Long Chinese March to Space Industry Leadership

In September Chinese debuted with two small-class launchers – ‘eco-friendly’ Long March 6 and solid propellant Long March 11 – opening new chapter in the national history of rocket technology exploration.

On September 19 (UTC), 2015, there was conducted successful launch of Long March 6 launch vehicle carrying 20 small satellites from Taiyuan Satellite Launch Center (TSLC). These satellites will primarily conduct orbital technology demonstrations, including tests of electric propulsion, in-space communications links, new software and cameras, nanotechnology, and amateur radio relay.

The first completely new Chinese launcher introduced in nearly two decades, Long March 6 is a small-class rocket capable of delivering up to 1,500 kg of payload into a low Earth orbit, or up to 1,000 kg into a sun-synchronous orbit, which is the same class with European Vega and Russian Angara-1 launchers.

China began development of the new-generation Long March launchers in early 2000s, SinoDefence informs. Their most significant improvement over the current Long March rockets was to abandon toxic N2O4/UDMH propellant components in favor of eco-friendlier liquid oxygen (LOX) + kerosene and LOX + liquid hydrogen (LH2) propellants.

“Loading, testing & positioning were finished when Long March 6 was at a horizontal position, before it was lifted to an upright position for launch… We believe it will boost competitiveness of Chinese rockets at the international market... The new model will also significantly improve our ability to access space.” Zhang Weidong, Designer-in-Chief at the Shanghai Academy of Spaceflight Technology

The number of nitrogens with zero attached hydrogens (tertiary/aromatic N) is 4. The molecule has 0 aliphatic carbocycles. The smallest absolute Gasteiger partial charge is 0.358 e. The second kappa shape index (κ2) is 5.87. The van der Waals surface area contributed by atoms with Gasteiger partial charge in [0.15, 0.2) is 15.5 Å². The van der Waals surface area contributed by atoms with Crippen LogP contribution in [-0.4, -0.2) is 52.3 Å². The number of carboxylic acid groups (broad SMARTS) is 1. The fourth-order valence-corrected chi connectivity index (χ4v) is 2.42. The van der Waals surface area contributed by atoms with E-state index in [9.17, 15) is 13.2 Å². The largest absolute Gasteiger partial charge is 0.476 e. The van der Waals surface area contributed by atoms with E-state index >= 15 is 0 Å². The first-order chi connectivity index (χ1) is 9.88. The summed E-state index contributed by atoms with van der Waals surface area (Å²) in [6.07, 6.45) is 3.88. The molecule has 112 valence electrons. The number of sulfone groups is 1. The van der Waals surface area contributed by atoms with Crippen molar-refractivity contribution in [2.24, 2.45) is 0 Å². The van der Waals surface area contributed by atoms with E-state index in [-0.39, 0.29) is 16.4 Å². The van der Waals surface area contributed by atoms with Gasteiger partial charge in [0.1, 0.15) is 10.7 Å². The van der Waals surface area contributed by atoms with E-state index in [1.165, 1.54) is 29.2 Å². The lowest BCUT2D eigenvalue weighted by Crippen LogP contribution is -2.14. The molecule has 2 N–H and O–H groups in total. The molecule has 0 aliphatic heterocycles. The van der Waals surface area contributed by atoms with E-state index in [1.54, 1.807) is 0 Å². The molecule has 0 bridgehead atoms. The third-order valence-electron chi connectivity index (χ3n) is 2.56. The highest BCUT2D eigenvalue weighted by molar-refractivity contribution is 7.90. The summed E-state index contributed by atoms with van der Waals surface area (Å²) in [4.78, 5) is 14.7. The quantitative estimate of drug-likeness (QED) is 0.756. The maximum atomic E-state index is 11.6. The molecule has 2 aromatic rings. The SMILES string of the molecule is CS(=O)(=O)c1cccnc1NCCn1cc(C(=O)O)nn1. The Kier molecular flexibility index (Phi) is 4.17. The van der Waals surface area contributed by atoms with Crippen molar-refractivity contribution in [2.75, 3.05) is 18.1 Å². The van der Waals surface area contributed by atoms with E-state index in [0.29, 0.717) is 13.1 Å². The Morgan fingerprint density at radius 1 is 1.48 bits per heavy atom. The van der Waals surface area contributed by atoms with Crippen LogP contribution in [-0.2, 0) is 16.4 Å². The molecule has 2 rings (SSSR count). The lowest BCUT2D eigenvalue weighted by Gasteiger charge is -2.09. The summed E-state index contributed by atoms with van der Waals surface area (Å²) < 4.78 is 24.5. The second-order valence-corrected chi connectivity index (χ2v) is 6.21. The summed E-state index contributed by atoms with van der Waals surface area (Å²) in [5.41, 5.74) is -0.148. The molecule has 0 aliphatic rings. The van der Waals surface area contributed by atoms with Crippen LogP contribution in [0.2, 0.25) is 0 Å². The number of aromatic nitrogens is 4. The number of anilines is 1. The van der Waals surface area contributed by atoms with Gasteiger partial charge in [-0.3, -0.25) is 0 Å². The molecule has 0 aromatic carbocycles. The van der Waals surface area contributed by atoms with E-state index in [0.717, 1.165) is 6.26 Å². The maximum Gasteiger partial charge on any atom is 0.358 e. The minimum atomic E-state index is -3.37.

The new-generation rocket family will also include medium-class Long March 7 and heavy Long March 5 launchers, which are due to make their maiden flights in 2016 and 2017, respectively. Together they will gradually replace the entire current Long March launchers, including Long March 2, 3 and 4 series over the next decade.

Notably, China Academy of Launch Vehicle Technology (CALT) of China Aerospace Science & Technology Corporation (CASC) was originally leading the development of all new-generation Long March rockets, but development of Long March 6 was reassigned to Shanghai Academy of Spaceflight Technology (SAST).

Chinese Long March launch vehicles - LM-7, LM-3B, LM-4B & LM-2D from left to right, respectively - shown at the Paris Air Show 2015. Credit: SpaceDigest
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Original concept of new-generation Chinese launchers is somewhat similar to Russian modular approach in development of Angara rockets. New 'Long Marches' are designed to be assembled from three baseline rocket modules of 2.25 m, 3.35 m and 5.00 m diameter. These modules can be powered by either 120 ton thrust LOX/kerosene YF-100 rocket engines or 50 ton thrust LOX/LH2 YF-77 engines.